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Im wonder, is it possible, to save something in a field in output (exe) application file? For example if i want to save somewhere (but not in database) date when application had first start, and then after couple days check value when was first start?


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there are several options question is are you the only one that will be launching the application..? you could write to EventLog, you could store the value in a Log File , Settings, etc..... –  MethodMan Feb 13 '13 at 15:43

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There are many options but do take a look at Using Settings in C# (also a newer set of articles here.)

This is a good way to persist simple data such as your example of first application start date/time w/o the need for a db or some other, "heavier", persistence scheme.

From the linked article:

The .NET Framework ... allows you to create and access values that are persisted between application execution sessions. These values are called settings. Settings can represent user preferences, or valuable information the application needs to use. For example, you might create a series of settings that store user preferences for the color scheme of an application. Or you might store the connection string that specifies a database that your application uses. Settings allow you to both persist information that is critical to the application outside of the code, and to create profiles that store the preferences of individual users.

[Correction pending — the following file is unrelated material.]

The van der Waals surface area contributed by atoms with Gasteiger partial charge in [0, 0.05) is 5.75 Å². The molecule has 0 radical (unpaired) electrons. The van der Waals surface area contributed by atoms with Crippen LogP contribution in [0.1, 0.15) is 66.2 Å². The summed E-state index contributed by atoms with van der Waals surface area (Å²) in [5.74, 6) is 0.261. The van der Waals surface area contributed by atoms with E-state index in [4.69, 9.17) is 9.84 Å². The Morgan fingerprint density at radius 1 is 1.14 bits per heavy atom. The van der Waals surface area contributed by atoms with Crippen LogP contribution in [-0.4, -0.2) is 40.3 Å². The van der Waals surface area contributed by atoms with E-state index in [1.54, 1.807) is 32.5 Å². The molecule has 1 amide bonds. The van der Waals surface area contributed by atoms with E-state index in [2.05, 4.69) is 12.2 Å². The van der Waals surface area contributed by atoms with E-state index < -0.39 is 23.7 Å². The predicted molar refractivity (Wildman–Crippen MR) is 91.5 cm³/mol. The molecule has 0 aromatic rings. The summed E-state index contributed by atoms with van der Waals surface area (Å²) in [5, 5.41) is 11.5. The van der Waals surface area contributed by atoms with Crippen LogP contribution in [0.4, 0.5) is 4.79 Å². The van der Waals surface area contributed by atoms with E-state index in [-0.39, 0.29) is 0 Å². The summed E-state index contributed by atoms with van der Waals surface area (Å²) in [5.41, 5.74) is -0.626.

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Ok, i found something like Properties.Settings.Default[...] and im saving there date of first start. but question is actually that - if i want to create application only for 1 day (for example) as demo, is it good way to check date from setting_1 - date from setting_2 and disable access to application? is there any possibility that somebody will hack it and change .settings ? –  user13657 Feb 13 '13 at 16:01
Yes, those are the Settings API I am referring to. But no matter where you save those values on a client's computer they can be hacked. Properties.Settings.Default is as good a place as any. A small measure of "security improvement" would be to obfuscate the names and you can also encrypt the data to hide it further. Note that this isn't hack proof either. Nothing is. –  Paul Sasik Feb 13 '13 at 16:04

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